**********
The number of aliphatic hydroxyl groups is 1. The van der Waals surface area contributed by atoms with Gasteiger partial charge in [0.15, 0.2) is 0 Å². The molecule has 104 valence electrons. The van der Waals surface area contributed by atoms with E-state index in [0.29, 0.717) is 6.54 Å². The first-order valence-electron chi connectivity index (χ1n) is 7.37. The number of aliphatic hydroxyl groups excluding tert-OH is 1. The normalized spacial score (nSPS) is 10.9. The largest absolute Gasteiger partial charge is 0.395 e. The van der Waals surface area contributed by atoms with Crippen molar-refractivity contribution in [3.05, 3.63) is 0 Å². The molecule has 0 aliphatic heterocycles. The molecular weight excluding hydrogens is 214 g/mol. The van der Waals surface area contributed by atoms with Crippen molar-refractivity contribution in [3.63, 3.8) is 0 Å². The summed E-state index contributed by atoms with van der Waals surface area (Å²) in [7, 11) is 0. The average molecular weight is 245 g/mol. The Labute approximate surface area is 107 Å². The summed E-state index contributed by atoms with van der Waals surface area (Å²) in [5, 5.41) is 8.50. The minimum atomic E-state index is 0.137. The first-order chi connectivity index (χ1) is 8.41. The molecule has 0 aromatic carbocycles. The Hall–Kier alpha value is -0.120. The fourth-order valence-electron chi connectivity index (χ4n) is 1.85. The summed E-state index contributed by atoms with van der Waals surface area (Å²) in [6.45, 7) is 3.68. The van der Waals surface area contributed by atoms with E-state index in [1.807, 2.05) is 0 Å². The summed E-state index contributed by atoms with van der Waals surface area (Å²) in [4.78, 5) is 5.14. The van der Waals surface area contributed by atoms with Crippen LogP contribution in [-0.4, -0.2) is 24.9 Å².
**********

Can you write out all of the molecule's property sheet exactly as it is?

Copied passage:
The number of aliphatic hydroxyl groups is 1. The van der Waals surface area contributed by atoms with Gasteiger partial charge in [0.15, 0.2) is 0 Å². The molecule has 104 valence electrons. The van der Waals surface area contributed by atoms with E-state index in [0.29, 0.717) is 6.54 Å². The first-order valence-electron chi connectivity index (χ1n) is 7.37. The number of aliphatic hydroxyl groups excluding tert-OH is 1. The normalized spacial score (nSPS) is 10.9. The largest absolute Gasteiger partial charge is 0.395 e. The van der Waals surface area contributed by atoms with Crippen molar-refractivity contribution in [3.05, 3.63) is 0 Å². The molecule has 0 aliphatic heterocycles. The molecular weight excluding hydrogens is 214 g/mol. The van der Waals surface area contributed by atoms with Crippen molar-refractivity contribution in [3.63, 3.8) is 0 Å². The summed E-state index contributed by atoms with van der Waals surface area (Å²) in [7, 11) is 0. The average molecular weight is 245 g/mol. The Labute approximate surface area is 107 Å². The summed E-state index contributed by atoms with van der Waals surface area (Å²) in [5, 5.41) is 8.50. The minimum atomic E-state index is 0.137. The first-order chi connectivity index (χ1) is 8.41. The molecule has 0 aromatic carbocycles. The Hall–Kier alpha value is -0.120. The fourth-order valence-electron chi connectivity index (χ4n) is 1.85. The summed E-state index contributed by atoms with van der Waals surface area (Å²) in [6.45, 7) is 3.68. The van der Waals surface area contributed by atoms with E-state index in [1.807, 2.05) is 0 Å². The summed E-state index contributed by atoms with van der Waals surface area (Å²) in [4.78, 5) is 5.14. The van der Waals surface area contributed by atoms with Crippen LogP contribution in [-0.4, -0.2) is 24.9 Å².